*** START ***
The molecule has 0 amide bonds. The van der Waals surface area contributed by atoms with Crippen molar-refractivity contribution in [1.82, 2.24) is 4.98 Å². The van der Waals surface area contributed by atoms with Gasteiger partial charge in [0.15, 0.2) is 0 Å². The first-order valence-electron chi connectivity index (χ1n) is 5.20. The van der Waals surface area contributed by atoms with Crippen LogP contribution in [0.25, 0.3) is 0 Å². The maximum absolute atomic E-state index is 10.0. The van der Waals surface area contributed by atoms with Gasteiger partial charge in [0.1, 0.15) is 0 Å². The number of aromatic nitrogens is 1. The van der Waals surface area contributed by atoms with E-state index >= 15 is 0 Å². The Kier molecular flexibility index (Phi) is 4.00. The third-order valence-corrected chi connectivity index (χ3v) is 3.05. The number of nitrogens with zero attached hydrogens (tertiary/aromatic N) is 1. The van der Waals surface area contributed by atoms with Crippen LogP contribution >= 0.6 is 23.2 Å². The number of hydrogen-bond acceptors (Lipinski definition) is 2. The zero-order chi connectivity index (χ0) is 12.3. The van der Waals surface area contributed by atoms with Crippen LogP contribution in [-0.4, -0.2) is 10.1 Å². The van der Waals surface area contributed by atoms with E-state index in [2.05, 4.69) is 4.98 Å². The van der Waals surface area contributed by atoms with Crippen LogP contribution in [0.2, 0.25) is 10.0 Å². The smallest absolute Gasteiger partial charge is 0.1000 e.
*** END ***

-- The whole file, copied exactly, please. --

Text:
The molecule has 0 amide bonds. The van der Waals surface area contributed by atoms with Crippen molar-refractivity contribution in [1.82, 2.24) is 4.98 Å². The van der Waals surface area contributed by atoms with Gasteiger partial charge in [0.15, 0.2) is 0 Å². The first-order valence-electron chi connectivity index (χ1n) is 5.20. The van der Waals surface area contributed by atoms with Crippen LogP contribution in [0.25, 0.3) is 0 Å². The maximum absolute atomic E-state index is 10.0. The van der Waals surface area contributed by atoms with Gasteiger partial charge in [0.1, 0.15) is 0 Å². The number of aromatic nitrogens is 1. The van der Waals surface area contributed by atoms with E-state index >= 15 is 0 Å². The Kier molecular flexibility index (Phi) is 4.00. The third-order valence-corrected chi connectivity index (χ3v) is 3.05. The number of nitrogens with zero attached hydrogens (tertiary/aromatic N) is 1. The van der Waals surface area contributed by atoms with Crippen LogP contribution >= 0.6 is 23.2 Å². The number of hydrogen-bond acceptors (Lipinski definition) is 2. The zero-order chi connectivity index (χ0) is 12.3. The van der Waals surface area contributed by atoms with Crippen LogP contribution in [-0.4, -0.2) is 10.1 Å². The van der Waals surface area contributed by atoms with E-state index in [2.05, 4.69) is 4.98 Å². The van der Waals surface area contributed by atoms with Crippen LogP contribution in [0.2, 0.25) is 10.0 Å². The smallest absolute Gasteiger partial charge is 0.1000 e.